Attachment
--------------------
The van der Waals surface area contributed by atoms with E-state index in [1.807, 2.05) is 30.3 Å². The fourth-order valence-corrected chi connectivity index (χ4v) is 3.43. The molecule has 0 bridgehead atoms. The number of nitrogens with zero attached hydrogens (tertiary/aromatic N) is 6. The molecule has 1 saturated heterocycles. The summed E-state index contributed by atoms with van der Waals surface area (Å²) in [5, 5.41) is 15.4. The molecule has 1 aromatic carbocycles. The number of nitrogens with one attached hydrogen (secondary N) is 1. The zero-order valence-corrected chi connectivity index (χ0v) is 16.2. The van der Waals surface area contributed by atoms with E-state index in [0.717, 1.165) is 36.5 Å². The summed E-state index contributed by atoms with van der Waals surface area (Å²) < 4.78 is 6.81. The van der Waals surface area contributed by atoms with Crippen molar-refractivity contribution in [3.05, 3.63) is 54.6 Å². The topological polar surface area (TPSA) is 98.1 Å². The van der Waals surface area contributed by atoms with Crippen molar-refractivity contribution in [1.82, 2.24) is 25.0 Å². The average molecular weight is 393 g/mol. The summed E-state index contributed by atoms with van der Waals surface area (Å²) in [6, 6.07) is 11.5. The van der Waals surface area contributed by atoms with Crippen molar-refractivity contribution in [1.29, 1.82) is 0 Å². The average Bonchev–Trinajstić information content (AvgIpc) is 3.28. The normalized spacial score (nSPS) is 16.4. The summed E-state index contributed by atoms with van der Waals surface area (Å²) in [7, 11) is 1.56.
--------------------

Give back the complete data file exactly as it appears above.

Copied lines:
The van der Waals surface area contributed by atoms with E-state index in [1.807, 2.05) is 30.3 Å². The fourth-order valence-corrected chi connectivity index (χ4v) is 3.43. The molecule has 0 bridgehead atoms. The number of nitrogens with zero attached hydrogens (tertiary/aromatic N) is 6. The molecule has 1 saturated heterocycles. The summed E-state index contributed by atoms with van der Waals surface area (Å²) in [5, 5.41) is 15.4. The molecule has 1 aromatic carbocycles. The number of nitrogens with one attached hydrogen (secondary N) is 1. The zero-order valence-corrected chi connectivity index (χ0v) is 16.2. The van der Waals surface area contributed by atoms with E-state index in [0.717, 1.165) is 36.5 Å². The summed E-state index contributed by atoms with van der Waals surface area (Å²) < 4.78 is 6.81. The van der Waals surface area contributed by atoms with Crippen molar-refractivity contribution in [3.05, 3.63) is 54.6 Å². The topological polar surface area (TPSA) is 98.1 Å². The van der Waals surface area contributed by atoms with Crippen molar-refractivity contribution in [1.82, 2.24) is 25.0 Å². The average molecular weight is 393 g/mol. The summed E-state index contributed by atoms with van der Waals surface area (Å²) in [6, 6.07) is 11.5. The van der Waals surface area contributed by atoms with Crippen molar-refractivity contribution in [1.29, 1.82) is 0 Å². The average Bonchev–Trinajstić information content (AvgIpc) is 3.28. The normalized spacial score (nSPS) is 16.4. The summed E-state index contributed by atoms with van der Waals surface area (Å²) in [7, 11) is 1.56.